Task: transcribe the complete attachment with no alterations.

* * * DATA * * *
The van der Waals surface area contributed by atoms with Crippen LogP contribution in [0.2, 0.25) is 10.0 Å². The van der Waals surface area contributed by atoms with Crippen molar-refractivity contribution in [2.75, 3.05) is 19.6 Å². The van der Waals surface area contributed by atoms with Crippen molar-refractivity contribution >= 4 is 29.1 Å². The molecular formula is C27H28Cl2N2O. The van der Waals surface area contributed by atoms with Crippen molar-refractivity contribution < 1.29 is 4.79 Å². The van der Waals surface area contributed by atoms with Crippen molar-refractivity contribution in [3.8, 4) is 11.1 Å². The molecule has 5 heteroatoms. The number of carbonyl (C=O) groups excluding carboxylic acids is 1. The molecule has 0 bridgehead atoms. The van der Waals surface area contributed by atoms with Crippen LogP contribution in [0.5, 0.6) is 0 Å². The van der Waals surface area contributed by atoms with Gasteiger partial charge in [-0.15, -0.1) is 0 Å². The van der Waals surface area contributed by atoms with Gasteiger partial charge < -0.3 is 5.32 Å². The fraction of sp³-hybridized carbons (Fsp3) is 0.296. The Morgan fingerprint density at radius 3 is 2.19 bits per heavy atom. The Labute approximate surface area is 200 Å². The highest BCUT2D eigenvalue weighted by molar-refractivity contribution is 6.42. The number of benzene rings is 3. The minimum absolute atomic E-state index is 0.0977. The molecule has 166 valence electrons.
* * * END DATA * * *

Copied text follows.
The van der Waals surface area contributed by atoms with Crippen LogP contribution in [0.2, 0.25) is 10.0 Å². The van der Waals surface area contributed by atoms with Crippen molar-refractivity contribution in [2.75, 3.05) is 19.6 Å². The van der Waals surface area contributed by atoms with Crippen molar-refractivity contribution >= 4 is 29.1 Å². The molecular formula is C27H28Cl2N2O. The van der Waals surface area contributed by atoms with Crippen molar-refractivity contribution < 1.29 is 4.79 Å². The van der Waals surface area contributed by atoms with Crippen molar-refractivity contribution in [3.8, 4) is 11.1 Å². The molecule has 5 heteroatoms. The number of carbonyl (C=O) groups excluding carboxylic acids is 1. The molecule has 0 bridgehead atoms. The van der Waals surface area contributed by atoms with Crippen LogP contribution in [0.5, 0.6) is 0 Å². The van der Waals surface area contributed by atoms with Gasteiger partial charge in [-0.15, -0.1) is 0 Å². The van der Waals surface area contributed by atoms with Gasteiger partial charge < -0.3 is 5.32 Å². The fraction of sp³-hybridized carbons (Fsp3) is 0.296. The Morgan fingerprint density at radius 3 is 2.19 bits per heavy atom. The Labute approximate surface area is 200 Å². The highest BCUT2D eigenvalue weighted by molar-refractivity contribution is 6.42. The number of benzene rings is 3. The minimum absolute atomic E-state index is 0.0977. The molecule has 166 valence electrons.